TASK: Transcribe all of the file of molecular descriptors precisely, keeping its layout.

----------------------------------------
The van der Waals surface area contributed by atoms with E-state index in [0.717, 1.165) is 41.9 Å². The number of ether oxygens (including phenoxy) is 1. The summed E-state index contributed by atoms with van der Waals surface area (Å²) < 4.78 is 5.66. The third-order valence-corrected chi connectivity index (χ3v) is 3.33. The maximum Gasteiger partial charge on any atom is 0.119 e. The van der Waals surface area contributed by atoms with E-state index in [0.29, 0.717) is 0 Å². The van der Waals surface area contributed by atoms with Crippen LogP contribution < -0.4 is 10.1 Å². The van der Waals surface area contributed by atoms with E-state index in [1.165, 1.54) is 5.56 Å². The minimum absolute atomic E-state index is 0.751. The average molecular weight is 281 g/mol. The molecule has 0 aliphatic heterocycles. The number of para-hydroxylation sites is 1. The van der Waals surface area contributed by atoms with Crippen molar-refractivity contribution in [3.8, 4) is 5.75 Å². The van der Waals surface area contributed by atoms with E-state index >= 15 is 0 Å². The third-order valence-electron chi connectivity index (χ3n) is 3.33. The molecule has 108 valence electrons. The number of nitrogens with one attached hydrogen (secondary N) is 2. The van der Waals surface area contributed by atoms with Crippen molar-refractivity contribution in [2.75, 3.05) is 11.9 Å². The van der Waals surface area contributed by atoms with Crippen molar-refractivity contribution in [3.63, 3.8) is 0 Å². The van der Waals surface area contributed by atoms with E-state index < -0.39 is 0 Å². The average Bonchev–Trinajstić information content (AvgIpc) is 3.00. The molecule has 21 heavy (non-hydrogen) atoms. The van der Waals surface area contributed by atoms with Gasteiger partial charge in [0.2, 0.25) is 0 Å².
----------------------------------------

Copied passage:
The van der Waals surface area contributed by atoms with E-state index in [0.717, 1.165) is 41.9 Å². The number of ether oxygens (including phenoxy) is 1. The summed E-state index contributed by atoms with van der Waals surface area (Å²) < 4.78 is 5.66. The third-order valence-corrected chi connectivity index (χ3v) is 3.33. The maximum Gasteiger partial charge on any atom is 0.119 e. The van der Waals surface area contributed by atoms with E-state index in [0.29, 0.717) is 0 Å². The van der Waals surface area contributed by atoms with Crippen LogP contribution < -0.4 is 10.1 Å². The van der Waals surface area contributed by atoms with E-state index in [1.165, 1.54) is 5.56 Å². The minimum absolute atomic E-state index is 0.751. The average molecular weight is 281 g/mol. The molecule has 0 aliphatic heterocycles. The number of para-hydroxylation sites is 1. The van der Waals surface area contributed by atoms with Crippen molar-refractivity contribution in [3.8, 4) is 5.75 Å². The van der Waals surface area contributed by atoms with E-state index >= 15 is 0 Å². The third-order valence-electron chi connectivity index (χ3n) is 3.33. The molecule has 108 valence electrons. The number of nitrogens with one attached hydrogen (secondary N) is 2. The van der Waals surface area contributed by atoms with Crippen molar-refractivity contribution in [2.75, 3.05) is 11.9 Å². The van der Waals surface area contributed by atoms with Crippen molar-refractivity contribution in [3.63, 3.8) is 0 Å². The van der Waals surface area contributed by atoms with E-state index < -0.39 is 0 Å². The average Bonchev–Trinajstić information content (AvgIpc) is 3.00. The molecule has 21 heavy (non-hydrogen) atoms. The van der Waals surface area contributed by atoms with Gasteiger partial charge in [0.2, 0.25) is 0 Å².